2nd CTBT Science Diplomacy Symposium

A successful 2nd CTBT Science Diplomacy Symposium wrapped-up on Friday, 1 June following two weeks of dynamic discussion sessions, a high-level session of keynote speeches, hands-on simulation exercises and a field trip to the Atominstitut at the Vienna University of Technology.

With their relentless enthusiasm and creativity, the CTBTO Youth Group (CYG) participants—more than forty from around the world—were key to the success of the 2nd CTBTO Science Diplomacy Symposium. In addition to their active participation in discussion sessions and simulation activities, CYG participants held several side events during the Symposium. One of these events was dedicated to unveiling the first edition of NEWSROOM—a periodical produced by members of the CYG to inform and argue for the CTBT’s entry into force – and to explore how to frame and enlarge the debate about nuclear non-proliferation and nuclear disarmament.

Reaching out to the Francophone communities, another highlight of the Symposium included a high-level Francophone roundtable discussion-- TICE: science et diplomatie au service de la sécurité et du développement. Moderated by RFI journalist Alain Foka, the roundtable included interactive dialogue among the participants: CTBTO Executive Secretary Lassina Zerbo; Jean-Louis Falconi, Permanent Representative of France; Marcel Fortuna Biato, Permanent Representative of Brazil; Lotfi Bouchaara, Permanent Representative of Morocco; Willem Van de Voorde, Permanent Representative of Belgium; and Michelle Ndiaye, Director, Africa Peace and Security Programme, Institute for Peace and Security Studies; Head of Secretariat, Tana High-Level Forum on Security in Africa.

A high-level session on 25 May featured keynote speeches by an all-female panel, including: Karin Kneissl, Federal Minister for Europe, Integration and Foreign Affairs of the Republic of Austria; Elba Rosa Pérez Montoya, Minister of Science, Technology and Environment of Cuba; and Izumi Nakamitsu, UN High Representative for Disarmament Affairs. This session was introduced by CTBTO Executive Secretary Lassina Zerbo and Ambassador Maria Assunta Accili Sabbatini, CTBTO PrepCom Chair and Permanent Representative of Italy to the United Nations in Vienna. The speakers stressed the contributions of the CTBTO’s IMS to international peace and security, and highlighted the importance of preserving the norm against nuclear testing.

Now more than ever, this type of diplomacy has a particular importance. The challenges that define the 21st century such as nuclear disarmament, climate change, food security, and poverty reduction have scientific dimensions. No country will be able to solve these problems by itself; those are global troubles which require global solutions and collaboration. Elba Rosa Pérez Montoya, Minister of Science, Technology and Environment of Cuba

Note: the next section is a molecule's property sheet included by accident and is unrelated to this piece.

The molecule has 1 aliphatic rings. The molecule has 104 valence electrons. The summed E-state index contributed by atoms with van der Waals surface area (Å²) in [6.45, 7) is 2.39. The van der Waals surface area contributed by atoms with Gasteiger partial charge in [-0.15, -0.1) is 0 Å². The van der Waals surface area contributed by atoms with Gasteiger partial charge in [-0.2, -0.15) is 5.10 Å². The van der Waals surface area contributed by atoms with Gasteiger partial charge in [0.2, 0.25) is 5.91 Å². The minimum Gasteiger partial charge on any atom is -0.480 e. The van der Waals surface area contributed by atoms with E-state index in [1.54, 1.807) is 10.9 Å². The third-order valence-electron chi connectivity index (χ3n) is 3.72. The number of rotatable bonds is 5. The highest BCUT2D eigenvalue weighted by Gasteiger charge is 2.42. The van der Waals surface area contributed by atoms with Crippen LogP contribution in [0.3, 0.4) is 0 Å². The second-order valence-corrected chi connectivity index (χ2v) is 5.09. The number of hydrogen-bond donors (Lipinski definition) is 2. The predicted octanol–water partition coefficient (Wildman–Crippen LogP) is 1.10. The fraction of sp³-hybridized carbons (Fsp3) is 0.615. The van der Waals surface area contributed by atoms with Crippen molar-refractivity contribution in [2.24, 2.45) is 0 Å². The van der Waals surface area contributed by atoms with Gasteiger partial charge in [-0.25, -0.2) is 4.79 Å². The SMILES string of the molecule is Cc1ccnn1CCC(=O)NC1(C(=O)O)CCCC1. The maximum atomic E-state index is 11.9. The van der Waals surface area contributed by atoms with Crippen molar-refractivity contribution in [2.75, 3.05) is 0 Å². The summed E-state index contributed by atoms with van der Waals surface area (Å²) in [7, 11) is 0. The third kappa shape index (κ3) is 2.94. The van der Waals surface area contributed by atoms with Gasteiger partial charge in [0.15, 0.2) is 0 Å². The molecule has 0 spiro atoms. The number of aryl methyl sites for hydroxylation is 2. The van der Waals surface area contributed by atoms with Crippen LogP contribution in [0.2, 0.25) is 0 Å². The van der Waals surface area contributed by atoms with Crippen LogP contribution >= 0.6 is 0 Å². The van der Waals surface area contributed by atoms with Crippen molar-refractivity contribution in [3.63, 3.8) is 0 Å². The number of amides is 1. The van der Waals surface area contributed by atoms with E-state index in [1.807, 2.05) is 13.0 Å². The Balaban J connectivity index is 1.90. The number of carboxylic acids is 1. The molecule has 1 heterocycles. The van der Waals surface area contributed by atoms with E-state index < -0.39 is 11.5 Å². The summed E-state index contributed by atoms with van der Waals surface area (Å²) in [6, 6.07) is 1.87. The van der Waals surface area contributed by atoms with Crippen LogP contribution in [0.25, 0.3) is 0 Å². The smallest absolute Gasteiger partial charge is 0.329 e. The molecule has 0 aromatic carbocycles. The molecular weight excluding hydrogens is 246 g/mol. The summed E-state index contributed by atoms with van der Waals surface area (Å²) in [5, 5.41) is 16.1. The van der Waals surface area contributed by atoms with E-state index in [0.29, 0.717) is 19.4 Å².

We have to benefit from women’s contributions, as has always been the case in history, and I’m pleased to be a part of this all female panel today. Women must be fully involved in disarmament negotiation and decision-making processes. We must also empower young people of today, as they are the ultimate force for change in the world. Izumi Nakamitsu, United Nations High Representative for Disarmament Affairs

 

There was also an expert dialogue on “Assessing the Current Global Security Context: Successes, Challenges, and Possible Ways Forward” with Desmond Browne, Vice-Chairman of the Nuclear Threat Initiative and former UK Secretary of State for Defence and Michelle Ndiaye , Director of the Africa Peace and Security Programme, Institute for Peace and Security Studies and Head of Secretariat, Tana High-Level Forum on Security in Africa. Participants actively engaged with the expert panellists with probing questions on a wide range of issues.

The Symposium’s aim was to raise public awareness of the CTBT's contribution to international peace and security, and to encourage cooperative and collaborative research and innovation on nuclear test monitoring science and technology. The Symposium sought to stimulate creative thinking about possible political, legal and diplomatic solutions among diplomats, practitioners and policy makers, academics, and the next generation to the challenges facing the Treaty. With an emphasis on youth, over 40 members of the CYG from across the globe participated in the Symposium. CTBTO Group of Eminent Persons (GEM) members will also participated and lent their expertise to discussions.

These are interesting times where the global ban on nuclear tests in concerned. …Perhaps current events help account for the high interest in our Symposium. We have some 350 registered participants – online and offline – from all corners of the globe. With the exception of DPRK, we have in attendance … all Annex 2 States still to ratify the Treaty.Xiaoning Wang, Director,
Legal and External Relations Division, CTBTO

A further highlight of the Symposium was the simulation exercise—on 31 May and 1 June—which allows participants to take part in a mock CTBTO Executive Council deliberation over an on-site inspection request, enabling them to apply concepts and ideas discussed during the Symposium, and deepen their understanding of the Treaty and the Organization.

In addition to lectures, panel discussions, and hands-on demonstrations, the Symposium included site visits, an exhibit of the CTBTO OmniGlobe, IMS Station models, and the 360 ̊virtual reality film installation “Collisions”, featuring an Australian indigenous elder who experienced nuclear testing in his homelands.

The detailed agenda of the Symposium is available here and most sessions were live streamed and recorded and can be viewed here.

Check back here for updates and highlights during the Symposium & follow us on Twitter (#2SDS) and Facebook.

2nd CTBT Science Diplomacy Symposium webpage